There is an interesting bit of history about which most of the proponents of the new world of private money seem unaware. It turns out that the US government can easily stop the world of private money in its tracks without needing to ban it. Not only can it theoretically do this, it actually already did do this back in the mid-nineteenth century. In that era, there were many types of money circulating in the United States. Most money was provided by banks chartered in individual states. Then along came the need to finance the Civil War. As noted above, an easy way to raise revenue is to create money. But, the federal government had the same problem described above, of finding a way to get people to use the new money. The federal tax system was nowhere near as large as it is today, so that would not create enough demand.

A simple change in the tax law cut the Gordian knot. The federal government taxed the other types of money. The choice was to use federal money and pay no tax or use another form of money and pay a tax. It took almost no time at all for all the other types of money to vanish. Would the US Government be willing to do the same thing now? Interestingly, it already has. If you use Bitcoin, you are taxed on the difference between the value of the Bitcoin in US dollars at the time when you acquired it and the value when you dispose of it. The US Treasury considers this a capital gain.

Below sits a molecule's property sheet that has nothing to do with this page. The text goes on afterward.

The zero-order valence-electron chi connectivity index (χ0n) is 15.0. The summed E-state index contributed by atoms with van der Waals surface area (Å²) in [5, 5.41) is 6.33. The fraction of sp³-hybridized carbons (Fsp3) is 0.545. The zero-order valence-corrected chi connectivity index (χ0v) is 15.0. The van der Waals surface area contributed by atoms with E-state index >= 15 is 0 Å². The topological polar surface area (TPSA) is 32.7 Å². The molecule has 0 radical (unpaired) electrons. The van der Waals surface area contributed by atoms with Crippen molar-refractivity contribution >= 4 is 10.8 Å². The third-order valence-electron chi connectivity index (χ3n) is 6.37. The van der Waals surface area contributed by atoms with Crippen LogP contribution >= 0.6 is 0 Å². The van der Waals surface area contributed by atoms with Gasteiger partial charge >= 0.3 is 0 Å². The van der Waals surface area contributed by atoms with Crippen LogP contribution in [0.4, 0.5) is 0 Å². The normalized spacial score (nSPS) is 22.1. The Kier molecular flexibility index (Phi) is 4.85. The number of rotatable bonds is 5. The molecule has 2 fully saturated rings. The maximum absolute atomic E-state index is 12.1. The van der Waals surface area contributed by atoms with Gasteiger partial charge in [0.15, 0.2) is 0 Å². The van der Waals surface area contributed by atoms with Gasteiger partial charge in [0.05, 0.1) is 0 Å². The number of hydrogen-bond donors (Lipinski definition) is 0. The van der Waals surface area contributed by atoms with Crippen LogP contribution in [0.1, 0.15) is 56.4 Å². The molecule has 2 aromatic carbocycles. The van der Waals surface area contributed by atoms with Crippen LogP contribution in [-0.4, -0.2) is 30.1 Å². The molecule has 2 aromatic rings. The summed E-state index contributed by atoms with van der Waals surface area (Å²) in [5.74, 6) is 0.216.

Now since Bitcoin is largely anonymous, presumably there are people who are simply not paying this tax. However, as Al Capone learned the hard way, if you start conducting all your business off the books, you are not immune from the government learning what you are doing. But even more importantly, for the reason mentioned above, it is hard to imagine most people defaulting to an anonymous, private money. Bitcoin could still exist as a means of avoiding taxes, but it is hard to imagine buying things from Amazon with it and hoping that Amazon won’t tell the government where the goods were shipped.

In other words, if you like the idea of a government monopoly on money provision, then you can rest assured that there is nothing on the horizon that is likely to change that at all. But you can also take comfort in the fact that, if we ever do arrive at a time when you are going to wish there was an alternative to government money, the technology exists to provide it.